Peace Corps - TEFL Course

We made using the Peace Corps - TEFL Course material easier to use and more effective. You can now read the ebook (in the pane on the left), listen to the audio (pane to the right) and practice your pronunciation (use on the Pronunciation Tool tab on right) all at the same time.

The Peace Corps - TEFL Course material can be used both as a self-guided course or with the assistance of a qualified English tutor.

NOTE: Some of these ebooks are quite large and may take a minute to fully load.

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NOTE: To read the file, listen to the audios and use the pronunciation tab on your computer or device you need to have a PDF reader and a modern browser.

Audios



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US Peace Corps English  - Image Since 1961, thousands of Volunteers have joined the Peace Corps to promote global-understanding and cooperation through education. Most Peace Corps Volunteers are willing to-work under difficult conditions. They expect limited resources and ill-equipped classrooms. But-few Volunteers are prepared to deal with these serious constraints and large classes of-secondary school students with varying skill levels.-This teacher reference book has been written with an eye to the difficult teaching environments-that challenge you as a Volunteer. Produced by a team of TEFL teacher trainers, most with-Peace Corps experience, this manual provides practical strategies for coping with huge classes, outdated textbooks, irrelevant curricula, and no duplication equipment. The collection of TEFL teaching suggestions, lessons, and activities in these chapters will give-you an opportunity to learn from the experiences (and mistakes) of others.

The ideas we have-collected in these chapters offer:

- current approaches to large, multilevel classes
- helpful management tips collected from experienced teachers
- suggestions to help you assess student needs, appreciate their preferences, and design
- lessons to meet a variety of learning styles
- information about planning and implementing a content-based, thematic curriculum that is
- relevant to the school and community setting
- descriptions and samples of whole class, paired, small group, and individual study activities
- information about ways to assess language skill
- Listings of recommended resources and sources of support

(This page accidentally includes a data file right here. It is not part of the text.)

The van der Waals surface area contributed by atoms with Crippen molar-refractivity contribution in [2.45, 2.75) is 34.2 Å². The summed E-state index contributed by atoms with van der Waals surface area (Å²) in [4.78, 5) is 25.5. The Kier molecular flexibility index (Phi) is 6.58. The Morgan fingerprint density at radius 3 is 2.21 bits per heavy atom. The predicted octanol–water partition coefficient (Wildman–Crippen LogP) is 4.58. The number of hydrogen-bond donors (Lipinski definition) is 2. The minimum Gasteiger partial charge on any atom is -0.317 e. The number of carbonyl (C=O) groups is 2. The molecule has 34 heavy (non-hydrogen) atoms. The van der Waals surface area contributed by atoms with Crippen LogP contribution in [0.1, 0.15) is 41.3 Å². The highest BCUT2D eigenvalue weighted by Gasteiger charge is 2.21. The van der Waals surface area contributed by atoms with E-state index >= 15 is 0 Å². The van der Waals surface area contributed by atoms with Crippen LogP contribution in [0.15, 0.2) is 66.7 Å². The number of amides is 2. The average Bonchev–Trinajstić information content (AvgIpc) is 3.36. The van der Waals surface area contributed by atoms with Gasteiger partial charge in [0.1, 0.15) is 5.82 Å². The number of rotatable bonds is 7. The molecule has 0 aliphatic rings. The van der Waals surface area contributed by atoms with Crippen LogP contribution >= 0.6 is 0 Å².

English is an Indo-European language, and belongs to the West Germanic group of the Germanic languages. Most closely related to English are the Frisian languages, and English and Frisian form the Anglo-Frisian subgroup within West Germanic. Old Saxon and its descendent Low German languages are also closely related, and sometimes Low German, English, and Frisian are grouped together as the Ingvaeonic or North Sea Germanic languages.[12] Modern English descends from Middle English, which in turn descends from Old English. Particular dialects of Old and Middle English also developed into a number of other English (Anglic) languages, including Scots[14] and the extinct Fingallian and Forth and Bargy (Yola) dialects of Ireland. English is classified as a Germanic language because it shares new language features (different from other Indo-European languages) with other Germanic languages such as Dutch, German, and Swedish. These shared innovations show that the languages have descended from a single common ancestor, which linguists call Proto-Germanic. Some shared features of Germanic languages are the use of modal verbs, the division of verbs into strong and weak classes, and the sound changes affecting Proto-Indo-European consonants, known as Grimm's and Verner's laws. Through Grimm's law, the word for foot begins with /f/ in Germanic languages, but its cognates in other Indo-European languages begin with /p/. English is classified as an Anglo-Frisian language because Frisian and English share other features, such as the palatalisation of consonants that were velar consonants in Proto-Germanic.

English is spoken in: United States, United Kingdom, Australia, Canada

English is also called: Inglés, Anglais, Inglese, Inglês, Ingilizce, Anglicus

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